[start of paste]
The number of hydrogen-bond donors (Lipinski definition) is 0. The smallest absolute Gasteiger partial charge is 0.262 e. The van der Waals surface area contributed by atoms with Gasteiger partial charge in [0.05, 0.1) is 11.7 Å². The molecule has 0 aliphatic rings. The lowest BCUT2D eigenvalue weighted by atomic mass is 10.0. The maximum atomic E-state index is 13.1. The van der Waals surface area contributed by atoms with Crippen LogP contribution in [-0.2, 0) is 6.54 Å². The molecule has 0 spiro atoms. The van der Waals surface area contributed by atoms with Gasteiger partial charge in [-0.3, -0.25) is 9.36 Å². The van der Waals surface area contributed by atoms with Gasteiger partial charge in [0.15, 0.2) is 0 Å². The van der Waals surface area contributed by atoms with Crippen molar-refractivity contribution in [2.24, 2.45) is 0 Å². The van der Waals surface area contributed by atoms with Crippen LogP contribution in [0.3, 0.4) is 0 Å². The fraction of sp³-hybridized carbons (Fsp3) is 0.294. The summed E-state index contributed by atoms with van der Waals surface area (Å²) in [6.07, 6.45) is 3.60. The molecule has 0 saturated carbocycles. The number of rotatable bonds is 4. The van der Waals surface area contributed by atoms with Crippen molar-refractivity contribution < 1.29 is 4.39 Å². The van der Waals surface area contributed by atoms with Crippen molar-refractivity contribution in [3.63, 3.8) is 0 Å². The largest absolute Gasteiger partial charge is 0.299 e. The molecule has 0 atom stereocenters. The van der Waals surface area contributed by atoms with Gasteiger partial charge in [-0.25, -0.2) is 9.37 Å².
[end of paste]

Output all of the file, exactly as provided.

The number of hydrogen-bond donors (Lipinski definition) is 0. The smallest absolute Gasteiger partial charge is 0.262 e. The van der Waals surface area contributed by atoms with Gasteiger partial charge in [0.05, 0.1) is 11.7 Å². The molecule has 0 aliphatic rings. The lowest BCUT2D eigenvalue weighted by atomic mass is 10.0. The maximum atomic E-state index is 13.1. The van der Waals surface area contributed by atoms with Crippen LogP contribution in [-0.2, 0) is 6.54 Å². The molecule has 0 spiro atoms. The van der Waals surface area contributed by atoms with Gasteiger partial charge in [-0.3, -0.25) is 9.36 Å². The van der Waals surface area contributed by atoms with Gasteiger partial charge in [0.15, 0.2) is 0 Å². The van der Waals surface area contributed by atoms with Crippen molar-refractivity contribution in [2.24, 2.45) is 0 Å². The van der Waals surface area contributed by atoms with Crippen LogP contribution in [0.3, 0.4) is 0 Å². The fraction of sp³-hybridized carbons (Fsp3) is 0.294. The summed E-state index contributed by atoms with van der Waals surface area (Å²) in [6.07, 6.45) is 3.60. The molecule has 0 saturated carbocycles. The number of rotatable bonds is 4. The van der Waals surface area contributed by atoms with Crippen molar-refractivity contribution < 1.29 is 4.39 Å². The van der Waals surface area contributed by atoms with Crippen molar-refractivity contribution in [3.63, 3.8) is 0 Å². The largest absolute Gasteiger partial charge is 0.299 e. The molecule has 0 atom stereocenters. The van der Waals surface area contributed by atoms with Gasteiger partial charge in [-0.25, -0.2) is 9.37 Å².